When we returned to school in September, getting used to the new routines and restrictions may have seemed like enough of a challenge but, as we all adjust, is there room for a little more enrichment in our students’ mathematical diets? Trips to lectures, workshops and exhibitions may still be off the table for most, but the opportunities for extracurricular maths without leaving the classroom have multiplied.
The AMSP’s two new online enrichment events, How much is too much? and Race to the target! debuted in October, giving students in schools around the region (and the country) the chance to ’play’ with some interesting maths with links to further study. The sessions are aimed at Year 10s who may go on to study maths post-GCSE, and are free to attend. Each session will have a couple more outings this term, scheduled for different times of the day and days of the week, to fit as many schools’ timetables as possible. You can view further information and apply for How much is too much?’ and Race to the target! on the AMSP website.
Meanwhile, Maths Inspiration has also begun a series of events this term, some of which are aimed at KS4 and others at KS5. In September, they re-ran their Games & Waves show for KS4 which had been very popular in the summer. October saw the first sixth form show, Surprising Connections, featuring Rob Eastaway, Katie Steckles, Susan Okereke, Ben Sparks, and Matt Parker as host. Still to come this term are sixth form shows on the applied strands of A level Mathematics: statistics and mechanics, and GCSE events in November and December, with US-crossover and Christmas themes respectively. You can view more information on the Maths Inspiration website.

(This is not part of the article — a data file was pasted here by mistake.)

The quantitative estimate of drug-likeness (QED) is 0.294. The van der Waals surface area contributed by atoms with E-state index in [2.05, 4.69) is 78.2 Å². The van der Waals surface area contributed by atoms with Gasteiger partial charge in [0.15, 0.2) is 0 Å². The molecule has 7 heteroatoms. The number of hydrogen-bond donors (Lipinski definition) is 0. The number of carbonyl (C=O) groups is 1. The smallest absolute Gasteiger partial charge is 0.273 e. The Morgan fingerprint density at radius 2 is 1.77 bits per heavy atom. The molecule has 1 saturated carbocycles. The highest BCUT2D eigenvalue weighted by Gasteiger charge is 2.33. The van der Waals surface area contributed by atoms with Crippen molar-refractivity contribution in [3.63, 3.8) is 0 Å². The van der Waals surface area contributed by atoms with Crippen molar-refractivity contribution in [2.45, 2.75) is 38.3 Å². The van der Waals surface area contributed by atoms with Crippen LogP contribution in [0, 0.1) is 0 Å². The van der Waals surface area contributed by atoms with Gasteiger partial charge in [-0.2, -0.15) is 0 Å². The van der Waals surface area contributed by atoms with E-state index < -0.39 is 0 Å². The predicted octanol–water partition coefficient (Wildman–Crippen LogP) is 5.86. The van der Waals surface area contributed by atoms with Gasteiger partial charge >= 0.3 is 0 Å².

Other organisations have got in on the act as well, especially during Maths Week England, which is taking place from 9-14 November 2020. Stempoint East ran a STEM Inspiration Week including a full day of maths workshops, and universities such as Oxford and Manchester and organisations like the IMA have moved their public lectures online. As a teacher myself, I have promoted the events which take place out of school time to my students and their parents, and I have organised live attendance of the events which have taken place during the day. We have missed some of the ambience of waiting in a crowded theatre for a show or lecture to start and seeing the other excited attendees, but I haven’t missed booking and driving a minibus, collecting contributions for train fares, or missing most of the day’s lessons for an hour or two of enrichment. At least for the time being, the advantages of online enrichment sessions, not least the great variety of events accessible to all regardless of location, seem to outweigh the disadvantages.
If you are looking for something a bit more bespoke, the AMSP has a wide range of resources which you can use in your own way in your own classroom, or which you can direct your students to. We provide enrichment resources and Level 3 taster lessons on our website. You can also ask your local Area Coordinator for advice, or even ask them to livestream some enrichment direct to your students at a time to suit you.